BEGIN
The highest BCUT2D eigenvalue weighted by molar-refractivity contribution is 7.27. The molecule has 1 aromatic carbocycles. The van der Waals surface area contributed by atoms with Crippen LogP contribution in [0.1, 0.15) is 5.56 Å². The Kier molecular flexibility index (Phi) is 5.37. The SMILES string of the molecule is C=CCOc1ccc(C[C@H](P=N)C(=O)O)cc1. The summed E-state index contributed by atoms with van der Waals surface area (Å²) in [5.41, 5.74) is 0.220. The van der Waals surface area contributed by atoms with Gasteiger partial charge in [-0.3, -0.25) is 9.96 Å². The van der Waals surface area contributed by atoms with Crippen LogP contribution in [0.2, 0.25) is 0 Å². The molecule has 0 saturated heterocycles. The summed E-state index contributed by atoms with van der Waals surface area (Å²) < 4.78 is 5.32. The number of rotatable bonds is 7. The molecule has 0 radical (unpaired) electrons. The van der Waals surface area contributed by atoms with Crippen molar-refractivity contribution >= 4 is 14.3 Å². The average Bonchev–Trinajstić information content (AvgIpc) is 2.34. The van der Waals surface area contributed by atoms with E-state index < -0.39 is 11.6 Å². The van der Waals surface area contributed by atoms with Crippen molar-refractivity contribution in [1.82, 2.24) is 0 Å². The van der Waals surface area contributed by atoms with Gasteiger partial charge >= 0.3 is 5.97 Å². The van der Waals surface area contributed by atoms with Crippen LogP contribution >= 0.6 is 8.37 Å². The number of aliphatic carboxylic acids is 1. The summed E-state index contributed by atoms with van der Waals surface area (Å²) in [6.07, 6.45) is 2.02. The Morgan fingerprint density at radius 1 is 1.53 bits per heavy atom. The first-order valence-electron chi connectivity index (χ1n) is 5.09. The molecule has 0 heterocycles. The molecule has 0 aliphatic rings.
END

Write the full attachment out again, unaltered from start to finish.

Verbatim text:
The highest BCUT2D eigenvalue weighted by molar-refractivity contribution is 7.27. The molecule has 1 aromatic carbocycles. The van der Waals surface area contributed by atoms with Crippen LogP contribution in [0.1, 0.15) is 5.56 Å². The Kier molecular flexibility index (Phi) is 5.37. The SMILES string of the molecule is C=CCOc1ccc(C[C@H](P=N)C(=O)O)cc1. The summed E-state index contributed by atoms with van der Waals surface area (Å²) in [5.41, 5.74) is 0.220. The van der Waals surface area contributed by atoms with Gasteiger partial charge in [-0.3, -0.25) is 9.96 Å². The van der Waals surface area contributed by atoms with Crippen LogP contribution in [0.2, 0.25) is 0 Å². The molecule has 0 saturated heterocycles. The summed E-state index contributed by atoms with van der Waals surface area (Å²) < 4.78 is 5.32. The number of rotatable bonds is 7. The molecule has 0 radical (unpaired) electrons. The van der Waals surface area contributed by atoms with Crippen molar-refractivity contribution >= 4 is 14.3 Å². The average Bonchev–Trinajstić information content (AvgIpc) is 2.34. The van der Waals surface area contributed by atoms with E-state index < -0.39 is 11.6 Å². The van der Waals surface area contributed by atoms with Crippen molar-refractivity contribution in [1.82, 2.24) is 0 Å². The van der Waals surface area contributed by atoms with Gasteiger partial charge >= 0.3 is 5.97 Å². The van der Waals surface area contributed by atoms with Crippen LogP contribution >= 0.6 is 8.37 Å². The number of aliphatic carboxylic acids is 1. The summed E-state index contributed by atoms with van der Waals surface area (Å²) in [6.07, 6.45) is 2.02. The Morgan fingerprint density at radius 1 is 1.53 bits per heavy atom. The first-order valence-electron chi connectivity index (χ1n) is 5.09. The molecule has 0 heterocycles. The molecule has 0 aliphatic rings.